Qatar Oil Minister Abdullah al-Attiyah said on Friday that he saw no demand for the additional crude that Saudi Arabia has pledged over the past few months
Qatar Oil Minister Abdullah al-Attiyah said on Friday that he saw no demand for the additional crude that Saudi Arabia has pledged over the past few months to pump Saudi Arabia, the world's top exporter, has promised to step up production to its highest rate in three decades in an effort to tame oil prices, which have surged nearly 50 percent this year, hitting a record high $145.85 a barrel last week.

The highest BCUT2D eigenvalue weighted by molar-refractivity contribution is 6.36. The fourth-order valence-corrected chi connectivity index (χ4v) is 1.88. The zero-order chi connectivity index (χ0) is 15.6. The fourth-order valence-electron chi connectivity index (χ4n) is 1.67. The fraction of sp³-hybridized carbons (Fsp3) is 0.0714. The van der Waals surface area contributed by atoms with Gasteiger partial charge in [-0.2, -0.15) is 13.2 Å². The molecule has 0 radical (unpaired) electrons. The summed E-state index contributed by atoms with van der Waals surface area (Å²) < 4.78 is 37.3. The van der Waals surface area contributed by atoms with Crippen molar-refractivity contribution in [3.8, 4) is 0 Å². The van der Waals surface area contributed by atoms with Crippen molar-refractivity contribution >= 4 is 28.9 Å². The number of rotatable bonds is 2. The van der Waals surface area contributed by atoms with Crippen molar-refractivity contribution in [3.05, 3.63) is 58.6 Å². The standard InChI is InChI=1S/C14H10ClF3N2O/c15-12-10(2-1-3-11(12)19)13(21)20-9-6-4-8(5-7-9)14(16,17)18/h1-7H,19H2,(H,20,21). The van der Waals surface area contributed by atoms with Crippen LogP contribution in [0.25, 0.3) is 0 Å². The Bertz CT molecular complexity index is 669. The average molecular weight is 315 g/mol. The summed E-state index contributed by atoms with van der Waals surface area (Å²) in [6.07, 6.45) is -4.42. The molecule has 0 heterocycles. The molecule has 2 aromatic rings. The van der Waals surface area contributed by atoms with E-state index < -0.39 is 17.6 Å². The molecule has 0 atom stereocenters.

"Even though Saudi Arabia increased production we are seeing that the demand is not there," the Qatar oil minister told Reuters during an interview at a shipyard on the South Korean coast, where he attended the launch of the world's biggest liquefied natural gas (LNG) carrier, the Q-Max Mozah.
"Saudi tried to offer extra cargoes but the refiners are full to capacity, we see they have high stocks," he said.
The kingdom has pledged to pump 9.7 million barrels per day (bpd) in July, an increase of 550,000 bpd versus May, but most refiners in its biggest market, Asia, have said they're unable or unwilling to buy anything beyond their normal volumes.